Original Song is one of my favorite oscar categories. I like it because it gives the academy a chance to recognize some films that may not quite be oscar caliber but might still be good in their own way or have a song that is really impactful. I agree that in recent years the songs have not seemed to be that good, but just like the movies were better this year, so were the songs. I had a REALLY hard time selecting 5 nominees. I wanted 10-15 nominees! One of the first songs I heard where I knew it would likely be on this list was “Touch the Sky” from Brave. This folksy adventurous song really helps set the tone and independent spirit of Merida as she embarks on her journey. Personally, if I could have given Oscar Isaac an oscar (bad pun I know) last year for his performance of “Love is the Drug” from Sucker Punch, I would have, but alas it wasn’t an original song. This year he strikes back with an original emotional ballad from a little known film called 10 Years. He delivers an incredible yet understated performance at a critical moment in the film. “Song of the Lonely Mountain” is the end credits song from The Hobbit, and Neil Finn summons his inner Jethro Tull and delivers a power ballad of epic proportions. “Who Did That to You?” is this year’s runner up. They should rename the song “Who Did That to John Legend?” What an amazingly catchy nostalgic song that feels like it came out of the real old Motown days. Django Unchained featured a slew of amazing original songs, but this one really stood out. And this year’s winner was “From Here to the Moon and Back” from Joyful Noise. The only song to bring tears to my eyes. Dolly sings it with such sweet melancholy that it goes right to the heart. Joyful Noise was another film that had a slew of great original music, and it’s a shame the film will likely be overlooked because it was released in early January of 2012. Ok, I can’t resist. Here’s 5 more honorable mentions:

    “Everybody Needs a Best Friend” from Ted
    “Suddenly” from Les Miserables
    “He’s Everything” from Joyful Noise
    “Come on Girl” from Brooklyn Brothers Beat the Best
    “Undercover Love” from Rock of Ages

    Best Visual Effects:

    Uli Nefzer, Angela Barson, Stephanie Ceretti, and Russell Earl: Cloud Atlas
    Joe Letteri, R. Christopher White, David Clayton, and Eric Saindon: The Hobbit: An Unexpected Journey
    Bill Westenhofer, Guillaume Rocheron and Erik-Jan De Boer: Life of Pi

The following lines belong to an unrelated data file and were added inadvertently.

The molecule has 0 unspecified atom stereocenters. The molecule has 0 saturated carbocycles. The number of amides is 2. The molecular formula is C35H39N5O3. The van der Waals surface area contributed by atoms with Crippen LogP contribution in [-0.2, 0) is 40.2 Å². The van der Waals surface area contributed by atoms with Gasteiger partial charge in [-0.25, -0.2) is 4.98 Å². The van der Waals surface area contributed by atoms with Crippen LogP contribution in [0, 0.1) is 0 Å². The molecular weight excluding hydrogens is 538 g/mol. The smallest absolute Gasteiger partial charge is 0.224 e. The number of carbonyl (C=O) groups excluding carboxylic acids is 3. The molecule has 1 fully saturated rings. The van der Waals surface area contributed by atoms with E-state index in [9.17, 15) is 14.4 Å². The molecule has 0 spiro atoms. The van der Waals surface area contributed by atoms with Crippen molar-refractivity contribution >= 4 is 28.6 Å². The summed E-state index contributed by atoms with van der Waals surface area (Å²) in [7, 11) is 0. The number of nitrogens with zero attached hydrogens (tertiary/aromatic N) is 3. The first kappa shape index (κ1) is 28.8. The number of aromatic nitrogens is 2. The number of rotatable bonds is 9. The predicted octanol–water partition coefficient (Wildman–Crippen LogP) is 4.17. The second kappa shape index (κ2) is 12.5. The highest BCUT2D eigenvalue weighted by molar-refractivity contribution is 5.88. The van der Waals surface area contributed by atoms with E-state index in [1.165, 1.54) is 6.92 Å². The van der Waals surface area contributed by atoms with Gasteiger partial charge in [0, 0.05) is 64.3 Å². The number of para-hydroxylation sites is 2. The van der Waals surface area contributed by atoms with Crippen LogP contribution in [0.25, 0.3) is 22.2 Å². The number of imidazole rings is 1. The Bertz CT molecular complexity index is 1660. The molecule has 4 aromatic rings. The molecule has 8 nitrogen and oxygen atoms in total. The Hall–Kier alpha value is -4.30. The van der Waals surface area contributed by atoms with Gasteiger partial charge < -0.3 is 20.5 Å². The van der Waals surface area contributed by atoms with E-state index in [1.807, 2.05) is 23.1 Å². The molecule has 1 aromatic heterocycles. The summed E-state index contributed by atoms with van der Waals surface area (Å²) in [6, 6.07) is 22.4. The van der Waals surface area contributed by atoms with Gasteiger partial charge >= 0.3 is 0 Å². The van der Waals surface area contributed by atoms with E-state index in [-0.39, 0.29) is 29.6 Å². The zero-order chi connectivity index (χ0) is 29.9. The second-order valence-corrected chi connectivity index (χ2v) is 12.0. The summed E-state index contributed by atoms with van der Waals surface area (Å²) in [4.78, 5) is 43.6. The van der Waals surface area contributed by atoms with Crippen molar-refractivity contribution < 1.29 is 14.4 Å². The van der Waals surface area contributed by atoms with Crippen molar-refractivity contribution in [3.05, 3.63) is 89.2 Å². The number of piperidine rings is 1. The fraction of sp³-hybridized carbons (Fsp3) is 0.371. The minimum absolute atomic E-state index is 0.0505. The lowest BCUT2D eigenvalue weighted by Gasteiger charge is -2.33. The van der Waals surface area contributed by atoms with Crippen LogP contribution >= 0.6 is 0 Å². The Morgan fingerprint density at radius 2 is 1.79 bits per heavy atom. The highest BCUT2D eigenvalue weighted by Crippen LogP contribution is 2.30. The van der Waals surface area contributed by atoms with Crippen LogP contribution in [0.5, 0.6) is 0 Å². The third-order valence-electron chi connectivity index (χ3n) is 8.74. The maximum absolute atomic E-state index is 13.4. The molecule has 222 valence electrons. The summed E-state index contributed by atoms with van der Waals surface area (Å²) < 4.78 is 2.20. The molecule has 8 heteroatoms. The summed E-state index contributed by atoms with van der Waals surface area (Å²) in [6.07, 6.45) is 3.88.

Chris Brenczewski, Greg Strause, Jake Morrison, and Colin Strause: Marvel’s The Avengers
    Richard Stammers, Paul Butterworth, Charley Henley, and Trevor Wood: Prometheus

    This was another outstanding year for visual effects. Whether it was the amazing futuristic cityscapes of Cloud Atlas, a mysterious alien world in Prometheus, the return of Gollum and a slew of new CGI creations in The Hobbit, or a team of some of our favorite superheroes in The Avengers, visual effects artists once again showed off their talents. There are a bunch of other titles I would have loved to include on this list (Dark Knight Rises, John Carter, Red Tails), many of them worthy of being included here, but I selected what I felt were the greatest achievements in special effects, both considering quantity and quality. Dark Knight got left out because of quantity. John Carter was left out because of quality. However, there was only one film this year that really pushed the envelope of what is possible, and that was Life of Pi. Not only did the effects team manage to bring a Bengal tiger and other animals to believable life hair by hair in some of the best CGI work I’ve seen to date, but their amazingly breathtaking work on a sinking ship, dream-like ocean sequences, and a mysterious island populated by meerkats helped deliver one of the most visually beautiful films ever made.

    Best Sound Editing:

    Barbara Delpuech, Mike McKone, and Dan Yale: Battleship
    Frank Kruse and Markus Stemler: Cloud Atlas
    Wylie Stateman: Django Unchained
    Brent Burge, Chris Ward, and David Farmer: The Hobbit: An Unexpected Journey
    Ben Burtt and Matthew Wood: Red Tails

    A lot of people wonder what the difference between the two sound categories actually is. In short, sound editing deals with foley and sound effects (footsteps, gunshots, waves crashing, R2-D2’s beeps), whereas sound mixing deals with the entire sound mix for the whole film (dialogue, music, sound effects). Sound Editing is always the more creative category because the sound editors often have to create their own sound effects, especially for fantasy and science fiction films where there is no basis for the sound. Nobody really pushed the bar this year, but 5 films had outstanding sound effects that stood out. Battleship and the underrated Red Tails had excellent vehicular sound effects that captured the excitement of dogfight battles in the air and war at sea. Cloud Atlas was excellent in all regards from a car crashing into water, to a plane crash, to a sci fi battle sequence. The Hobbit once again populated Middle Earth with exciting and engaging sounds. But it was Stateman’s work on Django Unchained that gets the ultimate honor. From the obviously complex and difficult gun battles (that last one had to be a nightmare), to the more subtle effects like whips and the swaying of a giant tooth on a spring, the sound effects played as much a role in the feel of this movie as the dialogue, music, or action itself.

    Best Sound Mixing:

    John T. Reitz and Gregg Rudloff: Argo
    Lars Ginzel and Matthias Lempert: Cloud Atlas